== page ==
The numbers are out from the Guam Visitors Bureau. The island welcomed 136,878 visitors for the month of July, an increase of four percent more visitors than the previous year. According to GVB Director of Tourism Research Nico Fujikawa, it was the best July in Guam’s tourism history.
“A lot of historic events going on for this past month. The last time we were around this level was back in 2017. The industry is back on track,” Fujikawa said.
Fujikawa attributed summer events like the Guam BBQ Block Party and the 75th Liberation festivities to helping contribute to the record visitor numbers. He also notes Japan showed strong growth with a boost of 19.8 percent, while the Korea market continues to stabilize.
“What goes up must come down, however, the bureau is making sure that it is sustaining itself at a level that is acceptable, a level that we can manage. So we can’t expect this exceptional growth year over year. This is the point now that we have to understand what the market truly is as it settles,” Fujikawa said.
GVB also released its third quarter visitor profile report, which shows some interesting shifts in visitor behavior. Fujikawa says on-island expenditures from April through June of this year showed a weighted average increase of 50.2 percent from just over $393 to about $591 per person in the third quarter.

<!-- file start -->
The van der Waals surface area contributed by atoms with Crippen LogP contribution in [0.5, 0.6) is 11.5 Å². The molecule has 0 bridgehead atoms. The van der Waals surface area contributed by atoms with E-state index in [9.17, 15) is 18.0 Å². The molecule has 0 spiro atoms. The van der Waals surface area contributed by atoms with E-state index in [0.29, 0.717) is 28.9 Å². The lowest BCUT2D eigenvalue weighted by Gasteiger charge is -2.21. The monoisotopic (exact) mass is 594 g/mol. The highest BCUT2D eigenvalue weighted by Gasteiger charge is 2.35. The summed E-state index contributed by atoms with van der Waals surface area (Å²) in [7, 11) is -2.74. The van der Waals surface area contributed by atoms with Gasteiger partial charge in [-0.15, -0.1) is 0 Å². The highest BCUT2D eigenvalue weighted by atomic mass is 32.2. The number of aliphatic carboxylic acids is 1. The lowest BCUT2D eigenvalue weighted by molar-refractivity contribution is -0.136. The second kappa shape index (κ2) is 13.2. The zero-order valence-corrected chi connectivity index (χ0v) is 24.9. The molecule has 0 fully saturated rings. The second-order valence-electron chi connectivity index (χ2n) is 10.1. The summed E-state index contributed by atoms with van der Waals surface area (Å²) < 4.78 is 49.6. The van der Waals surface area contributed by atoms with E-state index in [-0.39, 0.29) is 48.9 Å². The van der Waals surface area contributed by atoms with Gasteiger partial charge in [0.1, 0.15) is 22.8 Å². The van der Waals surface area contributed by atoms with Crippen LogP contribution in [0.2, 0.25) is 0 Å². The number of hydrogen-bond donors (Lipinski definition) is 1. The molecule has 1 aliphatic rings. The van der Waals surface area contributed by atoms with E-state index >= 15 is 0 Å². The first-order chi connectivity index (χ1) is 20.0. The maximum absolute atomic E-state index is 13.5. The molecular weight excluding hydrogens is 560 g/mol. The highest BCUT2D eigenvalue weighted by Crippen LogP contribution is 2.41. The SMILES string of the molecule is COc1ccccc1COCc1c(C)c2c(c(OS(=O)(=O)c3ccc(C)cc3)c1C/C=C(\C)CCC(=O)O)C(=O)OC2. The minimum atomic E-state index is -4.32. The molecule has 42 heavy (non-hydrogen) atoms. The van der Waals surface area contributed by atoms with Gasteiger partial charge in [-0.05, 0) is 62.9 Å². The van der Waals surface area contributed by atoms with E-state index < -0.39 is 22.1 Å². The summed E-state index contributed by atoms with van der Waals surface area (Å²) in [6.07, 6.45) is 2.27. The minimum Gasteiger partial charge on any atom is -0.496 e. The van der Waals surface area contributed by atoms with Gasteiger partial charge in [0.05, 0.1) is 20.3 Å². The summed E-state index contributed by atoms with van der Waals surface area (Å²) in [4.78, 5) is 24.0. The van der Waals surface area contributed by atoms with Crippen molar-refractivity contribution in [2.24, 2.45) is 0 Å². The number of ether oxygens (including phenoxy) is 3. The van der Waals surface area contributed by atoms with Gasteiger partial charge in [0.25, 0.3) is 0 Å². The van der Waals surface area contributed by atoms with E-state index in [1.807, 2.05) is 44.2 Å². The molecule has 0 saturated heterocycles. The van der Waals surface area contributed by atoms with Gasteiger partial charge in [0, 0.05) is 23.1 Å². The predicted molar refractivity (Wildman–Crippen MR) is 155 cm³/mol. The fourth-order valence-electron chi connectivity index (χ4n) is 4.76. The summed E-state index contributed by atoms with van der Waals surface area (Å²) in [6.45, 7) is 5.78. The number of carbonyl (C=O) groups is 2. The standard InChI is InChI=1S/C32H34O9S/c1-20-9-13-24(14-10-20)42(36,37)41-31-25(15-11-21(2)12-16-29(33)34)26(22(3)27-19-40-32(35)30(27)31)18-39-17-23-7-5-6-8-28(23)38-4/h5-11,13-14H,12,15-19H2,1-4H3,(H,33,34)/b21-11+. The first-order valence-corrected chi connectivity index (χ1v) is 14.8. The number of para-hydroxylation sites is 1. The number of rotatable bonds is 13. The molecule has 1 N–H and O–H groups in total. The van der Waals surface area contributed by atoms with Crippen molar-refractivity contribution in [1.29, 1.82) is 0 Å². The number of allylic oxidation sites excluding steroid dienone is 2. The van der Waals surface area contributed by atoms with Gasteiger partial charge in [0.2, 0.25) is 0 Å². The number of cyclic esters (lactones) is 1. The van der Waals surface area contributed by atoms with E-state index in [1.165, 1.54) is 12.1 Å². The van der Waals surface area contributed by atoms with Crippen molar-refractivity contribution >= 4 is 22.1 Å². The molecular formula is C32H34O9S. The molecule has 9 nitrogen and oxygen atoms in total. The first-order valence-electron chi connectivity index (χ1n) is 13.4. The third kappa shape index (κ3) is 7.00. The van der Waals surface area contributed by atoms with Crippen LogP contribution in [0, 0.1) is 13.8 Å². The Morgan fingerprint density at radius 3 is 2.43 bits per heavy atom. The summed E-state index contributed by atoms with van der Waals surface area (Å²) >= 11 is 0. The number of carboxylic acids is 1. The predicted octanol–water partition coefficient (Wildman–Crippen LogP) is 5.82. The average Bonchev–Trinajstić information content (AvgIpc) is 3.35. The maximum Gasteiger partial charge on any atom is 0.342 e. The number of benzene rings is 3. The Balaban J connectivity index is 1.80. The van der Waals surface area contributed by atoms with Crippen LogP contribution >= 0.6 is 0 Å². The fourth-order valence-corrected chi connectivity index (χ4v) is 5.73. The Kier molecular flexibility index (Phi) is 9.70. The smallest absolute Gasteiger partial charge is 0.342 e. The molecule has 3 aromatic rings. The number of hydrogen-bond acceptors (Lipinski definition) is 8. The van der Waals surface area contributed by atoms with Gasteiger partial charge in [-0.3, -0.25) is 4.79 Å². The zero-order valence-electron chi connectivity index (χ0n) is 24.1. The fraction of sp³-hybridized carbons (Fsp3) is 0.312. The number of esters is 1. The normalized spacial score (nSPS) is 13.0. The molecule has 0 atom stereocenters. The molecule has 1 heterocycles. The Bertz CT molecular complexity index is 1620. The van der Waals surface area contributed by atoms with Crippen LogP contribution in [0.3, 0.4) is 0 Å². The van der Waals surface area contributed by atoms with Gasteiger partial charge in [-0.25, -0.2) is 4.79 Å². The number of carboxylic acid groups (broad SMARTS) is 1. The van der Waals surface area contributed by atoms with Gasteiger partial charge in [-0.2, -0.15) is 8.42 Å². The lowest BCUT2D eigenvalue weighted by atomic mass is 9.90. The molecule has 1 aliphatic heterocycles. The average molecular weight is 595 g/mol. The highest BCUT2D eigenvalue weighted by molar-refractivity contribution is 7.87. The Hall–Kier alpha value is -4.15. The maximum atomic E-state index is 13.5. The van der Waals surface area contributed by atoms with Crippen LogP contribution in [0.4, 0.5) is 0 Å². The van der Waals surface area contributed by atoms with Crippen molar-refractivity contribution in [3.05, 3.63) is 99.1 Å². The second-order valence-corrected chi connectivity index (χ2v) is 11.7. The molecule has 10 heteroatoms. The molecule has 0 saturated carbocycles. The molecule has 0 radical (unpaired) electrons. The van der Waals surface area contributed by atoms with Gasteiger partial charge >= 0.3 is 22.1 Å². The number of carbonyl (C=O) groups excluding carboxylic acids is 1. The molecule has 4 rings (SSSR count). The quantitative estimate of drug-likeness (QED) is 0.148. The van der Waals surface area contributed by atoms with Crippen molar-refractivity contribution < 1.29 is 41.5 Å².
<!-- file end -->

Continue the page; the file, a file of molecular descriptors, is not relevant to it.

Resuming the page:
“There’s been a big shift among all the markets from repeat visitors, who have been here once before, to first timers. Usually with first timers, they’re in a new destination, they’re excited so they want to spend. They want to spend more in restaurants. They want to spend more in their shopping because they’re here for the first time. So that shift actually translates into higher on-island expenditures and that’s the trend that we’re seeing,” Fujikawa said.
He adds that visitors may be spending more, but because of this shift to first timers, they are staying less on island across all source markets.
“It’s a give and take. These are trends. It doesn’t necessarily state the health of the industry overall, but it’s just for businesses to monitor,” Fujikawa said.
Fujikawa also cautions that while tourism is breaking records, the industry can change in an instant.
“The industry has been doing well over the past decade and we have to be a little more strategic only because of the different things we are facing in the region. With Japan and Korea and the tensions politically and globally, that’s something that we need to keep an eye on and we are tracking and monitoring very closely,” Fujikawa said.
With fiscal year 2019 projected to end with a record 1.6 million visitors, GVB continues to push forward strategically in showing how tourism works for Guam.